But we do know after much empirical research by the analysts at Dartmouth that where there are more intensive care beds and more imaging devices people tend to see more doctors and have more procedures done with no better outcomes. These patients also tend to be less satisfied with their care.

But, Civitas says in the first part of its series, CON denies access. Again, I will set aside the fact that CON has preserved access to health facilities many times in North Carolina as hospitals attempted to flee rural areas. The American Medical Association, we are told, found that people in states without CON laws were slightly more likely than patients in states with CON laws to receive revascularization after a heart attack. That sounds serious. Who could support a policy that must be literally killing people?

I won’t ask that someone at Civitas read an entire academic paper. But just look at the “Conclusions” and scroll down to the last sentence. Too much to ask? Ok, I’ll quote it here:

However, differences in the availability and use of revascularization therapies were not associated with mortality.

I see. So in states without CON laws you are more likely to get sliced open without any better outcomes than in states with CON laws. And this is an argument against CON?

Civitas follows the arguments of frustrated doctors by claiming that hospitals tend to win competitive CON battles. The reason may be partly political. But hospitals also tend to be open all day, every day. And hospitals treat a large number of indigent patients. Placing imaging technology in a hospital makes it more available to more people at more times than sticking an MRI machine in a boutique clinic that sees few poor patients and is open only during weekdays.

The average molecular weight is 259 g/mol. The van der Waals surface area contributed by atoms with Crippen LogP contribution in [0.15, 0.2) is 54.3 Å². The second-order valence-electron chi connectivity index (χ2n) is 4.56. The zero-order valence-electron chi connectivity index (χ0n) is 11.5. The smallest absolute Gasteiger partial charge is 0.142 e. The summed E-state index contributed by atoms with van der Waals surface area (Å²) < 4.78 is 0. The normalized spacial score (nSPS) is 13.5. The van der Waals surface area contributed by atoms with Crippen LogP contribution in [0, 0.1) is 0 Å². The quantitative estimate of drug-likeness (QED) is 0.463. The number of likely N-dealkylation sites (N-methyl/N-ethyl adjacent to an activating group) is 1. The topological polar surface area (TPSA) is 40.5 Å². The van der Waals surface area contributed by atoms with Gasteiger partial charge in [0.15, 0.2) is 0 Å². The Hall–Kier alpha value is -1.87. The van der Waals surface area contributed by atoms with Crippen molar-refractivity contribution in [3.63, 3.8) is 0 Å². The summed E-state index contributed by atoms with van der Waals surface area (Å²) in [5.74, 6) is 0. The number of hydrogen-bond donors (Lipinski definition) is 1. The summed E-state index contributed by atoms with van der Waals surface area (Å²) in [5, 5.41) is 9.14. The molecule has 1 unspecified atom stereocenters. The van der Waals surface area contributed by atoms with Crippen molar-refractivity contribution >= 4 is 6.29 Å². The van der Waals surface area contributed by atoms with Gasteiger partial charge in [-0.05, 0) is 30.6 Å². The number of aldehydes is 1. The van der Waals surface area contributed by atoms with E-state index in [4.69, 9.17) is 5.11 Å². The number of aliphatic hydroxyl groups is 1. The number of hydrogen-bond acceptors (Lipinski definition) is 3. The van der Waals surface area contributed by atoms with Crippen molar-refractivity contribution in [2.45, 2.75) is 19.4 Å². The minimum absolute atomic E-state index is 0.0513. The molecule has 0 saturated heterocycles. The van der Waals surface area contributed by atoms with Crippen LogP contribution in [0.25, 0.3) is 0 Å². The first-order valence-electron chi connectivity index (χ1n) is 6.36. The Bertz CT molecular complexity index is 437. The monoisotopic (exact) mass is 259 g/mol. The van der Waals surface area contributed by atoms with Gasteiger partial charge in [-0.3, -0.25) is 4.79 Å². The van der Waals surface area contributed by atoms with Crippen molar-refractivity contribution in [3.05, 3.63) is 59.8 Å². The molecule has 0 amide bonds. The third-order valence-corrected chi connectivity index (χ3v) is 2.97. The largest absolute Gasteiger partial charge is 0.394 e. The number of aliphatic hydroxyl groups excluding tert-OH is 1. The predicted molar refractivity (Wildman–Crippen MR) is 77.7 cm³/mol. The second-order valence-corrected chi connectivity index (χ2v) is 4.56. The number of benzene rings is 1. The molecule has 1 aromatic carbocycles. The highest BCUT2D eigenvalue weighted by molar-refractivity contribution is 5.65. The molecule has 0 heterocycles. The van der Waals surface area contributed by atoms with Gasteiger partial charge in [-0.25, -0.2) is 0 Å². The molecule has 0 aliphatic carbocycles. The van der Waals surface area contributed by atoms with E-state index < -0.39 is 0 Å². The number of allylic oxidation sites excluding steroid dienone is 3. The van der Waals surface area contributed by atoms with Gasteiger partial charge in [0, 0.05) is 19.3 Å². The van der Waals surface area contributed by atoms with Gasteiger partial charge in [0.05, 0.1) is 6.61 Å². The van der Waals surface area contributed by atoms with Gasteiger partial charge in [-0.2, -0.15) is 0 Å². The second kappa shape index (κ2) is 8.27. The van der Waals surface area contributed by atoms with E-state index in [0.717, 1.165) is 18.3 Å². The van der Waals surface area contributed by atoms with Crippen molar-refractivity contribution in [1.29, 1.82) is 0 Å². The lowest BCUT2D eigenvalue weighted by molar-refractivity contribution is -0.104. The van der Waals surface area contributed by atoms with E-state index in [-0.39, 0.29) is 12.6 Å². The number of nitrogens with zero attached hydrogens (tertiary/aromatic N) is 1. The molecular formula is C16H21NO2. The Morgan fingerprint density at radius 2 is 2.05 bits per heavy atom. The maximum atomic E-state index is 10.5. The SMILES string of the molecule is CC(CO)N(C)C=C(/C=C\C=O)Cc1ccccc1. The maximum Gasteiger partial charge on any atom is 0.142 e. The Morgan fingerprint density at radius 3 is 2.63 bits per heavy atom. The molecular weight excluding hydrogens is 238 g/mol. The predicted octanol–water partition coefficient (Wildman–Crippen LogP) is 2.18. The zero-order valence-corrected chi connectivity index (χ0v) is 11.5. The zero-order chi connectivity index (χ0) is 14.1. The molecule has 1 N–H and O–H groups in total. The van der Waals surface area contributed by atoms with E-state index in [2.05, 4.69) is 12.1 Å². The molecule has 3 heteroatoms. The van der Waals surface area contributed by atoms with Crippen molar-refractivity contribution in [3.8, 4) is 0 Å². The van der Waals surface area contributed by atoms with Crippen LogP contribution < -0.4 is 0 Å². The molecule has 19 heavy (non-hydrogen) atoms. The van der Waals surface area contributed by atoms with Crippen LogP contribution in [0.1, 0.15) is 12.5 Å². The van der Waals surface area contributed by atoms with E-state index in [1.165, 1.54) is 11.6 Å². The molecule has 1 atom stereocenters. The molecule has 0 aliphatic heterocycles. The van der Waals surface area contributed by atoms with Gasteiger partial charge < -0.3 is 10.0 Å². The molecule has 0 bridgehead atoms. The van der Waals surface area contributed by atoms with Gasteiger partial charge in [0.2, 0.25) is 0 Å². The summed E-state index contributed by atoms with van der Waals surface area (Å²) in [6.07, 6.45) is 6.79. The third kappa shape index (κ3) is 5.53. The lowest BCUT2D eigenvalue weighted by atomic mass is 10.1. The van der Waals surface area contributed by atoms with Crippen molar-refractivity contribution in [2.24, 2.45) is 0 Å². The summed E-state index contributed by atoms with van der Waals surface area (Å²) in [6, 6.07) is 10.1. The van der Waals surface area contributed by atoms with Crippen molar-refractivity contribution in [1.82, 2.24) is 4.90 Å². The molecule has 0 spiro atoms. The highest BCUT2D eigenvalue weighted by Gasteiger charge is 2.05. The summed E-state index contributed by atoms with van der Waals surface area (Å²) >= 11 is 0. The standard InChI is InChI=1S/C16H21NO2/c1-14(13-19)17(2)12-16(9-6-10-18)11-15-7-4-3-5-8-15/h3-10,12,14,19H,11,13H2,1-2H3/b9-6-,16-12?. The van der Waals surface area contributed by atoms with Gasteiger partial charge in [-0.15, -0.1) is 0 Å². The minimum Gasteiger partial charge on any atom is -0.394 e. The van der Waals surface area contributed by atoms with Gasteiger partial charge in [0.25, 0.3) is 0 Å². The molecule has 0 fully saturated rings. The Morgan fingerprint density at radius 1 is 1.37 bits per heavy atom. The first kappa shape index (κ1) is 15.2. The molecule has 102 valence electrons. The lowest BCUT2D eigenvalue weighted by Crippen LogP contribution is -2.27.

Although it’s a little painful watching Civitas do policy, I don’t disagree with some of their less radical calls for reforming the CON system. I don’t have any particular stake in maintaining the existing process. But abolishing CON or easing the restrictions on building medical facilities will lead to less access in underserved areas and more inefficient care.

6 Comments

  1. brian b

    September 30, 2011 at 4:14 pm

    I won’t ask that someone at Policy Watch read an entire article he blogs on. But just look at the article http://www.nccivitas.org/2011/certificate-of-need-access-denied/
    and scroll down to the second-to-last paragraph. Too much to ask? Ok, I’ll quote it here:

    “While the study does not find a notable difference between mortality rates of states with and without CON laws, the study does find that individuals in CON states are more likely to have to wait longer to receive their surgery.”

    And your disdain for “seasonal” employees is duly noted. Why the need to look down your nose at interns? Is that a requirement at Policy Watch? http://www.civitasreview.com/education/nc-policy-watch-viciously-fights-to-defend-the-hand-that-feeds/

  2. Neal Inman

    September 30, 2011 at 4:23 pm

    Thanks for reading our series Adam.

    Unless you are too busy combing our articles for misspellings, could you
    demonstrate how the current Certificate of Need process actually
    controls healthcare costs? We looked at studies from Duke University,
    the FTC and DOJ, and independent reviews of the state CON processes in